Hailing from the rolling hills of western Pennsylvania, Davey Yezek grew up racing District 5 back in the late 1980s and early nineties. Yezek was a highly regarded amateur prospect and was a regular visitor to the Loretta Lynn Amateur National Championship throughout his career. He was also one of the first members of the Honda of Troy team, and enjoyed success chasing contingency and his dream as a professional racer for nearly ten seasons.
Racer X last spoke with Davey back in 2006 and decided to look him again and find out what is new in his post racing life.
Racer X: Davey, hey, what’s going on, man? Thanks for chatting with us and for working with me on this interview series.
Davey Yezek: Oh yeah, no worries man. I like reading these. I read that one with Greg Rand, and man, I appreciated him opening up. I remember seeing him back at arenacross a few years back, and man, he was in bad shape. He did some crazy stuff and was clearly in a rough place. But it sounds like he got straight and is back at it. I have had my own issues over the years with some drinking, so I can appreciate what he struggled with.
Thanks for the compliment and thanks for reading. Everyone has a story, and life goes on after their career is over. Let’s talk about your time as an amateur rider. You were a regular at Loretta’s, right?
Oh yeah, for sure. It was the biggest race of the year for me and my family. I actually raced the first one back in 1982; that was the first time they held it. I went and rode the Pee Wee class and pretty much hit as many as I could—when I wasn’t hurt—over the years before I turned pro.
I remember watching you in Madison Square Garden in 1989 or 1990. They had that arenacross set up around a mud bog and everyone was hyping that you were only 14 years old.
[Laughs] Yeah, I was pretty young there for sure. Fourteen or something at that event. It was cool. I think Stevie Crow was there, as well as Mike Jones and a few others. After that race, one of the magazines—I think it was Dirt Rider—compared me to Ron Lechien after I won. So that created a lot of hype for sure.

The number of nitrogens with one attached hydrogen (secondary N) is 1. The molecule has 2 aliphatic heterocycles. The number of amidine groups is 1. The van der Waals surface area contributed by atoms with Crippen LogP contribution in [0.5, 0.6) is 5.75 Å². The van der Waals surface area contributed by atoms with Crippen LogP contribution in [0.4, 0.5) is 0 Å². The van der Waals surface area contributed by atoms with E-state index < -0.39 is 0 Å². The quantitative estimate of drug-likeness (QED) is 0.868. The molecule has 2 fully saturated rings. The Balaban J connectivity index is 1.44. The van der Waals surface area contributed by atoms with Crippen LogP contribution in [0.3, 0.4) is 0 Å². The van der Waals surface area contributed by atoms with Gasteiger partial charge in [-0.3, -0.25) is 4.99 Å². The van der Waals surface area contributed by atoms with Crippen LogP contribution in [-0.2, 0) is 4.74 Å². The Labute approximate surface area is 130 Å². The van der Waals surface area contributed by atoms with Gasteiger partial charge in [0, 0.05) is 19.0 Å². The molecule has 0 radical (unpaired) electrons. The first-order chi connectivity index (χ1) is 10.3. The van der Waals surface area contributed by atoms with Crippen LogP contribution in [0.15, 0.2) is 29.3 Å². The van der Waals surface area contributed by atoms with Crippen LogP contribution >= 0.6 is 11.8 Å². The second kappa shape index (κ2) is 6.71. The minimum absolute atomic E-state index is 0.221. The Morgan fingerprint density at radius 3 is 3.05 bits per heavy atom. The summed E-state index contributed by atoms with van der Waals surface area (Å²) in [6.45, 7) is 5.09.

How was it growing up in your family with the racing? Was your dad involved?
Yeah, everyone was. But my dad was a big supporter, but he put no pressure on me. I was just doing my own thing and he was there to support, but he wasn’t pushing me or anything. It really wasn’t until high school when I learned about training and practicing. Before that, I just rode laps when I felt like it.
But as an amateur you always had really good results, so you have some serious natural talent.
I was never really pushed; I was just a chubby little kid who liked to ride his dirt bike. My family never had a lot of money, so I was just left to my own. As I got faster, I got some bikes from Team Green, so that made it much easier. I always won locally, but really not at the top level. But then in 1992, I turned pro, and I learned about training myself and lifting.
When was your transition to pro, and how did the Honda of Troy thing come about?
Well, my dad and I went down to the Orlando Supercross, and I scored a fifth-place in the 125 class in my first supercross. I was all of a sudden like, wow, this could work out. But my training was just running and basic stuff. Back then a lot of guys didn’t even ride during the week. I was surprised to learn that as I was always told differently. Then in late 1993, I went to Jim Hale’s office—he was the head of AXO at the time—and when Honda of Troy came around, I got the ride with them for 1994. I really had almost no time on a real supercross track, and I was supposed to go out and test with the entire factory Honda team. But then I got hurt during the off-season right at last moment. Then I came back and got hurt again. So I never really got time to test and learn with them. I also started to get a little scared of supercross. And that was it. If I had a better opportunity to go to California and test it would have changed things, as riding with McGrath and Stanton, that would have been a life-changing career thing for me. Instead I was cutting my casts and trying to race again, coming in cold.
So Honda of Troy was only one year?
Yeah. Towards the middle of the year , I was really not used to the team thing, as I had always been on my own. Then I missed the early season with injuries, so I came in and was just kind of out of it. That year actually kind of sucked for me. It was perhaps my best ride, but it just didn’t go well. Honda did the whole program, and I shared a box truck with Todd DeHoop. Even that was tough—there was no room. So I kind of got pushed out, but you know, I was just already hurt and kind of over it. It was a weird time for me.
But then I met Jeff Staltzenberg—he owned F&S Suzuki—and I went onto ride for him for a long time. He was a big supporter for me, and always took care of whatever I needed, bikes and parts wise.